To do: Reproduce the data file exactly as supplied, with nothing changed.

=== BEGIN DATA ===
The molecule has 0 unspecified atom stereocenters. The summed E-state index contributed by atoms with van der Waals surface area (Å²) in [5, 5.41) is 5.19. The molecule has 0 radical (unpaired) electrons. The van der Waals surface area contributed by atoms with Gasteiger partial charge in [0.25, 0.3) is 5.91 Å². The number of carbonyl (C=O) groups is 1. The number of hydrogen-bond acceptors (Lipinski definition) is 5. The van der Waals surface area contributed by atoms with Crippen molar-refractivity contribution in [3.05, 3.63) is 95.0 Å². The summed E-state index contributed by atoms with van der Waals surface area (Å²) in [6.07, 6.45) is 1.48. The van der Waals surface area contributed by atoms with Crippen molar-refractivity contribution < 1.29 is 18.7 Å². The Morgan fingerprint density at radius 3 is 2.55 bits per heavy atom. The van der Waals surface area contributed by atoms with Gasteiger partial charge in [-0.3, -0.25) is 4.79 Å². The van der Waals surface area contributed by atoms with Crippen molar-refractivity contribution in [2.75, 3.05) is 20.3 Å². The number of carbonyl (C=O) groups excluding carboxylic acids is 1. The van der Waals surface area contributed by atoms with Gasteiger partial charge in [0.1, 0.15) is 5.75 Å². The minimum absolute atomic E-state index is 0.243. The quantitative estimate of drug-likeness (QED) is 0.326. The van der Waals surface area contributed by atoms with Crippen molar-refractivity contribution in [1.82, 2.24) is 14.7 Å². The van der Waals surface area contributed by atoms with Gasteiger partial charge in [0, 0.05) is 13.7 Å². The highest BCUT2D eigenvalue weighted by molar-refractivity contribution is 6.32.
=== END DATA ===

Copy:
The molecule has 0 unspecified atom stereocenters. The summed E-state index contributed by atoms with van der Waals surface area (Å²) in [5, 5.41) is 5.19. The molecule has 0 radical (unpaired) electrons. The van der Waals surface area contributed by atoms with Gasteiger partial charge in [0.25, 0.3) is 5.91 Å². The number of carbonyl (C=O) groups is 1. The number of hydrogen-bond acceptors (Lipinski definition) is 5. The van der Waals surface area contributed by atoms with Crippen molar-refractivity contribution in [3.05, 3.63) is 95.0 Å². The summed E-state index contributed by atoms with van der Waals surface area (Å²) in [6.07, 6.45) is 1.48. The van der Waals surface area contributed by atoms with Crippen molar-refractivity contribution < 1.29 is 18.7 Å². The Morgan fingerprint density at radius 3 is 2.55 bits per heavy atom. The van der Waals surface area contributed by atoms with Gasteiger partial charge in [-0.3, -0.25) is 4.79 Å². The van der Waals surface area contributed by atoms with Crippen molar-refractivity contribution in [2.75, 3.05) is 20.3 Å². The number of carbonyl (C=O) groups excluding carboxylic acids is 1. The van der Waals surface area contributed by atoms with Gasteiger partial charge in [0.1, 0.15) is 5.75 Å². The minimum absolute atomic E-state index is 0.243. The quantitative estimate of drug-likeness (QED) is 0.326. The van der Waals surface area contributed by atoms with Crippen molar-refractivity contribution in [1.82, 2.24) is 14.7 Å². The van der Waals surface area contributed by atoms with Gasteiger partial charge in [0, 0.05) is 13.7 Å². The highest BCUT2D eigenvalue weighted by molar-refractivity contribution is 6.32.